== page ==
Derek Stepan Offer Sheet: Should The New York Rangers Be Worried One Might Come?

Bruce Bennett

Should the Rangers be concerned about another team giving Stepan an offer sheet?

Here's what we know about the negotiations going on between the New York Rangers and RFA Derek Stepan: Nothing. And that's just how the organization wants it. After signing Mats Zuccarello, Carl Hagelin and Justin Falk without even a peep of warning coming from the media that deals were imminent; it wouldn't shock anyone if the two sides were penning an agreement right now.

There has been speculation that Glen Sather is trying to give Stepan a bridge deal, as is organizational policy for players coming off of their entry level contracts; but after seeing Ryan McDonagh break the trend and get a six-year deal is Stepan going to be willing to do the same?

Anyway, that's not the point of this article. The point of this article is to look at the (admittedly very unlikely) possibility another team may float Stepan an offer sheet.

Before we go into the specifics, let's remind everyone about the compensation structure, thanks to our friends from Winging It In Motown:

$1,110,249 or below - No Compensation

Over $1,110,249 to $1,682,194 - 3rd round pick

Over $1,682,194 to $3,364,391 - 2nd round pick

Over $3,364,391 to $5,046,585 - 1st round pick, 3rd

Over $5,046,585 to $6,728,781 - 1st round pick, 2nd, 3rd

Over $6,728,781 To $8,410,976 - Two 1st Round Picks, 2nd, 3rd

Over $8,410,976 - Four 1st Round Picks

Here is why most teams don't tread into offer sheet land:

A) It really, really, really pisses off other general managers (even though it's a completely legal part of the CBA).

B) General managers who are the victims of an offer sheet usually have opportunities for revenge. (I mean, think about it, every single team at some point and time will have a critical young player hit the RFA market and be able to be targeted by an offer sheet).

C) Last but not least, in order for an offer to make sense the terms have to actually screw over another team. So, think about the Philadelphia Flyers frontloading $27-million in bonuses that had to be paid out to Shea Weber within the first year. They did it because they didn't think the Nashville Predators had enough cash to cover the deal. Yeah, good luck fixing that relationship, Philly.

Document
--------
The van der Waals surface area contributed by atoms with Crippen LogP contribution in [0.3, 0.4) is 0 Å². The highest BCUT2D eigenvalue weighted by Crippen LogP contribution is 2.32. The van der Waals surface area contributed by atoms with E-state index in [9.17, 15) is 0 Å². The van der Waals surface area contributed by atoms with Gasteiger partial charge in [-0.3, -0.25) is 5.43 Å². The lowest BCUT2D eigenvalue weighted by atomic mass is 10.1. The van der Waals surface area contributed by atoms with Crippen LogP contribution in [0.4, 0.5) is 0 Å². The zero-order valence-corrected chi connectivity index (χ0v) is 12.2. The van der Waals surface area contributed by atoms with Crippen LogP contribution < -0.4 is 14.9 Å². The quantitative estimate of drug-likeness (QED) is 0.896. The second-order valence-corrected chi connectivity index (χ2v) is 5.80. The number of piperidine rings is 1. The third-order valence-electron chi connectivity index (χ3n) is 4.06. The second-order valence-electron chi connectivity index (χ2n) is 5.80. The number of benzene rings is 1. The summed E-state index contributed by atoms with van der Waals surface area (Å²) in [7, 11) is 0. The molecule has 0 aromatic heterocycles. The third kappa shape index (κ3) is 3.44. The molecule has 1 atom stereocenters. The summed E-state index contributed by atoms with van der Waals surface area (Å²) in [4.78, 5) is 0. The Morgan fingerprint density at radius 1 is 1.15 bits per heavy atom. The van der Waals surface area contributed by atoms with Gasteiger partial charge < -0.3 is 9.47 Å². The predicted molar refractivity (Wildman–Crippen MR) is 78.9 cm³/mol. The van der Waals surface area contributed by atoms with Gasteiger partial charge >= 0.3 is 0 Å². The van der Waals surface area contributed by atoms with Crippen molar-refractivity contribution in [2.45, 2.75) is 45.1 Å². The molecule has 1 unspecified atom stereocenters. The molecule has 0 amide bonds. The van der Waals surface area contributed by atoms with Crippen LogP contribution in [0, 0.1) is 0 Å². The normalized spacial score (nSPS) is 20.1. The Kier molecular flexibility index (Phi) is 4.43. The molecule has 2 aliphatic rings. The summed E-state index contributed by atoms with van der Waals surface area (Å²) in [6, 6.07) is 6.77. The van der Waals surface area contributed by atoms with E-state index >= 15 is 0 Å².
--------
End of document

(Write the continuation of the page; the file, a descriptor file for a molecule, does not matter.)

Reason "C" more than anything else is a reason the Rangers usually don't get offer sheets. No team can give a player more money than James Dolan can pay. $27-million? He has that between his couch cushions. Try again.

The bigger issue for other teams, however, is that the Rangers are cap strapped right now. Let's use an example (PURE SPECULATION): What if the New York Islanders (plenty of space) floated Stepan a five-year $27-million contract. That gives Stepan a $5.4-million cap hit, which the Rangers cannot afford without having to make some moves to shed salary. What if the Islanders offer him five-years $30-million? Stepan is probably worth a 1st, 2nd and 3rd round pick for a team like the Islanders. He would fit in really well with the team, and they would screw over the Rangers.

Even if Sather matches that deal, getting $6-million under the cap is going to be really, really hard without losing a player you probably want to see on the team next year. Now, if this were to happen Sather can extract revenge. Next year the cap is going to raise and after buying out Brad Richards (if they do) the Rangers will have a significant amount of cap space to target a RFA.

That more than anything is why you probably won't see a team float one to Stepan. And even though it's highly unlikely, you never know.

And for a player like Stepan that's still scary.

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